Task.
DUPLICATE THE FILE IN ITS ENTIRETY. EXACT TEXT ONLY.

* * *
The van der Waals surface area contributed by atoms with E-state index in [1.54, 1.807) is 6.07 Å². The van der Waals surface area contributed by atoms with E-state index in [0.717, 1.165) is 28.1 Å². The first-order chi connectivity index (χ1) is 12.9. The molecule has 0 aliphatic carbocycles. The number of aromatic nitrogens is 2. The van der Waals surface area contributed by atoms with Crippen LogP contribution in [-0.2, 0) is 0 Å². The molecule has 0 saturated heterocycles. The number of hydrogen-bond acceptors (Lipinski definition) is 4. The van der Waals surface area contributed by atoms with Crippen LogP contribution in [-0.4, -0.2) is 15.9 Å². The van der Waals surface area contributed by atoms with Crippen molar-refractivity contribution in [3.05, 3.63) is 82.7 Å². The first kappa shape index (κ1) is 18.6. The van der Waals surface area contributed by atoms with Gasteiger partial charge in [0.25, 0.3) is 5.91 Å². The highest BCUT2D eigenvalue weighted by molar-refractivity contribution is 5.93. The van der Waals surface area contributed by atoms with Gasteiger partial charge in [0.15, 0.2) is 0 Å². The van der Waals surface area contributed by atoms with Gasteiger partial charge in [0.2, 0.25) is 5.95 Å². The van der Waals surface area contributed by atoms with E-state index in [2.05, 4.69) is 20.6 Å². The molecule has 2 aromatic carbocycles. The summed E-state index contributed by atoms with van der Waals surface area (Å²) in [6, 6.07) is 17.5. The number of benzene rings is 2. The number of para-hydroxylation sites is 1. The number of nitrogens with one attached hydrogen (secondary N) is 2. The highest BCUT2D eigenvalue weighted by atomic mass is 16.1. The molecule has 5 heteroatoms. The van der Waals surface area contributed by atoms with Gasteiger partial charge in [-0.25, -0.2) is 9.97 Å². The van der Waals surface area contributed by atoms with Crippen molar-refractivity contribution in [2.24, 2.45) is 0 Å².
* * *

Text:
The van der Waals surface area contributed by atoms with E-state index in [1.54, 1.807) is 6.07 Å². The van der Waals surface area contributed by atoms with E-state index in [0.717, 1.165) is 28.1 Å². The first-order chi connectivity index (χ1) is 12.9. The molecule has 0 aliphatic carbocycles. The number of aromatic nitrogens is 2. The van der Waals surface area contributed by atoms with Crippen LogP contribution in [-0.2, 0) is 0 Å². The molecule has 0 saturated heterocycles. The number of hydrogen-bond acceptors (Lipinski definition) is 4. The van der Waals surface area contributed by atoms with Crippen LogP contribution in [-0.4, -0.2) is 15.9 Å². The van der Waals surface area contributed by atoms with Crippen molar-refractivity contribution in [3.05, 3.63) is 82.7 Å². The first kappa shape index (κ1) is 18.6. The van der Waals surface area contributed by atoms with Gasteiger partial charge in [0.25, 0.3) is 5.91 Å². The highest BCUT2D eigenvalue weighted by molar-refractivity contribution is 5.93. The van der Waals surface area contributed by atoms with Gasteiger partial charge in [0.15, 0.2) is 0 Å². The van der Waals surface area contributed by atoms with Gasteiger partial charge in [0.2, 0.25) is 5.95 Å². The van der Waals surface area contributed by atoms with E-state index in [2.05, 4.69) is 20.6 Å². The molecule has 2 aromatic carbocycles. The summed E-state index contributed by atoms with van der Waals surface area (Å²) in [6, 6.07) is 17.5. The number of benzene rings is 2. The number of para-hydroxylation sites is 1. The number of nitrogens with one attached hydrogen (secondary N) is 2. The highest BCUT2D eigenvalue weighted by atomic mass is 16.1. The molecule has 5 heteroatoms. The van der Waals surface area contributed by atoms with Gasteiger partial charge in [-0.25, -0.2) is 9.97 Å². The van der Waals surface area contributed by atoms with Crippen molar-refractivity contribution in [2.24, 2.45) is 0 Å².